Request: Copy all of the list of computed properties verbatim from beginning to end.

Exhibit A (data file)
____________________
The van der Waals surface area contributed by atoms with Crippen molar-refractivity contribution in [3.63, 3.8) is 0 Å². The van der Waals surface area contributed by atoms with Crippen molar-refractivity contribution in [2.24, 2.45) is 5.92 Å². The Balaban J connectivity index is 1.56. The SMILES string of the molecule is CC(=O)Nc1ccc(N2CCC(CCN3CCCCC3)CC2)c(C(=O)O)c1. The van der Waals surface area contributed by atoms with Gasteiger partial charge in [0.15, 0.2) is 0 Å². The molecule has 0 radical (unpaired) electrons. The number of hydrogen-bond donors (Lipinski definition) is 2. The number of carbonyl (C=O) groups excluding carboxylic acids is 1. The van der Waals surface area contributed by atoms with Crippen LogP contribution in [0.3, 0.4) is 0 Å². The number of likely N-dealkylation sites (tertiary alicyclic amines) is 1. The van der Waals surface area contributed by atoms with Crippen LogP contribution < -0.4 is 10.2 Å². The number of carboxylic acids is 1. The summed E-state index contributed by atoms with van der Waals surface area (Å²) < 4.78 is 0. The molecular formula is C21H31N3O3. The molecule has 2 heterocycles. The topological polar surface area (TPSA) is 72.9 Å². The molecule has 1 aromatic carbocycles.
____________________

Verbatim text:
The van der Waals surface area contributed by atoms with Crippen molar-refractivity contribution in [3.63, 3.8) is 0 Å². The van der Waals surface area contributed by atoms with Crippen molar-refractivity contribution in [2.24, 2.45) is 5.92 Å². The Balaban J connectivity index is 1.56. The SMILES string of the molecule is CC(=O)Nc1ccc(N2CCC(CCN3CCCCC3)CC2)c(C(=O)O)c1. The van der Waals surface area contributed by atoms with Gasteiger partial charge in [0.15, 0.2) is 0 Å². The molecule has 0 radical (unpaired) electrons. The number of hydrogen-bond donors (Lipinski definition) is 2. The number of carbonyl (C=O) groups excluding carboxylic acids is 1. The van der Waals surface area contributed by atoms with Crippen LogP contribution in [0.3, 0.4) is 0 Å². The number of likely N-dealkylation sites (tertiary alicyclic amines) is 1. The van der Waals surface area contributed by atoms with Crippen LogP contribution < -0.4 is 10.2 Å². The number of carboxylic acids is 1. The summed E-state index contributed by atoms with van der Waals surface area (Å²) < 4.78 is 0. The molecular formula is C21H31N3O3. The molecule has 2 heterocycles. The topological polar surface area (TPSA) is 72.9 Å². The molecule has 1 aromatic carbocycles.